Brits were devastated to learn Caramac chocolate bars are being discontinued.
Even though it has tantalised our tastebuds for 64 years, Nestle has decided to axe the sweet treat as "there has been a steady decline in its sales over the past few years".
But before we wave goodbye to the confectionary for good, we decided to look back at its origins. And more importantly, how the iconic bar got its name.
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Caramac was originally created by Mackintosh's and, since it launched over 60 years ago in 1959, it has been a mainstay of the confectionery fixtures across the UK.
It was actually an employee that came up with the name, not a fancy entrepreneur. The brand is a combination of 'Caramel' and 'Mackintosh' and was determined through a competition held by the management team at Mackintosh's for their workers at the factory in Norwich.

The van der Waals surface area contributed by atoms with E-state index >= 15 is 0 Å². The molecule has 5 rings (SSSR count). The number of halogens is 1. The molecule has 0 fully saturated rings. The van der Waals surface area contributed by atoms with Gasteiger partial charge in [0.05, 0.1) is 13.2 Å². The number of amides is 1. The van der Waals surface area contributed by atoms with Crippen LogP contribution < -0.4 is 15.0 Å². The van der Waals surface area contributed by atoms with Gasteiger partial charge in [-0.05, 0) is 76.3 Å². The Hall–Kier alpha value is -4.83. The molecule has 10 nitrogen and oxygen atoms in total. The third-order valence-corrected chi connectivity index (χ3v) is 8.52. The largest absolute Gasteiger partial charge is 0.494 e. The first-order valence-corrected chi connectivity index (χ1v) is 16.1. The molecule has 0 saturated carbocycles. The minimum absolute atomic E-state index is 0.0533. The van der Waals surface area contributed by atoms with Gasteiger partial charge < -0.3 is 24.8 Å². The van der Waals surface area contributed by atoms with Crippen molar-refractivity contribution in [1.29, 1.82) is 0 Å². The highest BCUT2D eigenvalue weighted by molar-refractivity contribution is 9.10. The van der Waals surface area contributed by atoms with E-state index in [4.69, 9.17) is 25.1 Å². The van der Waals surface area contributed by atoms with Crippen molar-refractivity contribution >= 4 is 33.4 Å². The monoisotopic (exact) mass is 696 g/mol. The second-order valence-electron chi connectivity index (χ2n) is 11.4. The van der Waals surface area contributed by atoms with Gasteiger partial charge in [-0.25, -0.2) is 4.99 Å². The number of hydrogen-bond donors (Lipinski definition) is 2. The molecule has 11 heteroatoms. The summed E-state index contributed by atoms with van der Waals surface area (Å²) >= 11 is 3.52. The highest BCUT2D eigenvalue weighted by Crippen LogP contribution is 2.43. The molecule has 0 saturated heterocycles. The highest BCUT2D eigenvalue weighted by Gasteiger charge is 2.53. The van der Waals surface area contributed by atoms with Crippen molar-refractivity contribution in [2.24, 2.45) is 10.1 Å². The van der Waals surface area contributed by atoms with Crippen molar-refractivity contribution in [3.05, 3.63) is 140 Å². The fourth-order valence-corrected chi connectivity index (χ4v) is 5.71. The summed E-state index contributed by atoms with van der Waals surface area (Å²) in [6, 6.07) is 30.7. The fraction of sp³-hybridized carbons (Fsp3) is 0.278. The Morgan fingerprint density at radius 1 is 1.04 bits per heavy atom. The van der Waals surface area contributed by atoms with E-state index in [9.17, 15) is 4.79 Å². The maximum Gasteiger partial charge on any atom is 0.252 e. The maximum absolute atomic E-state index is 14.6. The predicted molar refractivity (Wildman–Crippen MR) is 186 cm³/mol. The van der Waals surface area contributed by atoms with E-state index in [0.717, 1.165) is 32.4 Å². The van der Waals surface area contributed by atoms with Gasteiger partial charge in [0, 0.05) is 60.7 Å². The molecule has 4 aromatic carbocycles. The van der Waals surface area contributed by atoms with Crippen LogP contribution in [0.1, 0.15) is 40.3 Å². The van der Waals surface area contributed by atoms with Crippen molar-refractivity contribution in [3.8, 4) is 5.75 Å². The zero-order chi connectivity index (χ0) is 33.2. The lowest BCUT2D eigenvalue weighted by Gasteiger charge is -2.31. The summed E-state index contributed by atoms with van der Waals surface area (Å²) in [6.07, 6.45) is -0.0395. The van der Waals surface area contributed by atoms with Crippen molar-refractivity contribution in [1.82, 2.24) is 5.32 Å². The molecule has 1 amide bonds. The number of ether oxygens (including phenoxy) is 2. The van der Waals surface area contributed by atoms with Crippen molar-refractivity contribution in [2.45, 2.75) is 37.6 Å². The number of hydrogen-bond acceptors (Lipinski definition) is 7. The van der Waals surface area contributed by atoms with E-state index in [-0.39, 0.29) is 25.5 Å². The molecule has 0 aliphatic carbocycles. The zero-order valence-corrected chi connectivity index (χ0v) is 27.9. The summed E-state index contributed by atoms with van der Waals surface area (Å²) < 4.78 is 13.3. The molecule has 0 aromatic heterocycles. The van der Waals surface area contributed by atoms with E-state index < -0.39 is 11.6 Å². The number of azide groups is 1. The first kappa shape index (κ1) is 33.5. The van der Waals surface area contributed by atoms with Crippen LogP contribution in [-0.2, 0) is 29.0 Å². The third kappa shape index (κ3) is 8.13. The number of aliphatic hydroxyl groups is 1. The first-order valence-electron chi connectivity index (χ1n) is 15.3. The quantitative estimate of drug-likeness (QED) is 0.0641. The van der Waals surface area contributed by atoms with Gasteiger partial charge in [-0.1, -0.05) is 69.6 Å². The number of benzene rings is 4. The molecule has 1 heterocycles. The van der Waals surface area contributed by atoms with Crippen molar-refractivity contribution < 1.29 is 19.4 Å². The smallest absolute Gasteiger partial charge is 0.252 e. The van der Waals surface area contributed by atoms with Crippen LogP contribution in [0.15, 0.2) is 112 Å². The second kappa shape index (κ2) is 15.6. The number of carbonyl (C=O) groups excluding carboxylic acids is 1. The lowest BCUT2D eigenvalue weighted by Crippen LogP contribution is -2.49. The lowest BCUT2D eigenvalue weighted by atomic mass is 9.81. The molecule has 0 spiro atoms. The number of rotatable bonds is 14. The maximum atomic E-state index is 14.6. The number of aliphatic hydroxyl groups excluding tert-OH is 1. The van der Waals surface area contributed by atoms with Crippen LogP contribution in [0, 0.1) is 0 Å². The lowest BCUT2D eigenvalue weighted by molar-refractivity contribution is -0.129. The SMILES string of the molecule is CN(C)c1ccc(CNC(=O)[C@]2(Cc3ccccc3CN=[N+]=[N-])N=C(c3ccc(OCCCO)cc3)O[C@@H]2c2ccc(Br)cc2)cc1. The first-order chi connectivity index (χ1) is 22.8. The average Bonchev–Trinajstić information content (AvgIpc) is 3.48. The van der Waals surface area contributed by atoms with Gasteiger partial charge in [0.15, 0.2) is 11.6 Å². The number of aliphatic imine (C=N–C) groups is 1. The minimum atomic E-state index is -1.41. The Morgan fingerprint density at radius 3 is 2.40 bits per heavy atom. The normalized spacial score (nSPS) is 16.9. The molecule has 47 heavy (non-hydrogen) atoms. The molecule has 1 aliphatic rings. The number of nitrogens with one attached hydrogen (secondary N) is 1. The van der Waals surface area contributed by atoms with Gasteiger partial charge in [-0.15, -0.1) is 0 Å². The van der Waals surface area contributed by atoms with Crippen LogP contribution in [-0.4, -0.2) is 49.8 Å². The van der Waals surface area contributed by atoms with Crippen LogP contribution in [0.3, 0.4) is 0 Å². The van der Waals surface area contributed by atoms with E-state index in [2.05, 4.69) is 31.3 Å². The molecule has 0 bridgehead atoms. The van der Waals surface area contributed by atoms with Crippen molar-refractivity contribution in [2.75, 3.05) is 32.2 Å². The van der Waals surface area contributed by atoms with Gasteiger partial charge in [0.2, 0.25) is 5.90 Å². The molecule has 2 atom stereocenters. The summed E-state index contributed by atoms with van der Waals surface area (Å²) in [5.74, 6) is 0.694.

The distinctive light brown bar is made using sweetened condensed milk, butter, sugar and other flavourings. It is then packaged in its famous red and yellow wrapper.
Caramac has been the topic on everyone's lips after the announcement it is being discontinued – with some saying it's the "end of an era".
On X, formerly known as Twitter, a disappointed Brit said: "What a disgrace – how many more of our favourite chocolates are going to disappear? My hubby loves these."
And another added: "This is incredibly sad news for fellow Caramac Fans everywhere, my thoughts and prayers are with you at this sad time. I will offer no further statement and ask for privacy at this time."
In a statement, a Nestle spokesperson said: "Unfortunately we had to withdraw Caramac from our range as sales were relatively low. It was a difficult decision for us because we're proud of all our products and don't like to disappoint our consumers. We hope you can understand why we took this decision."
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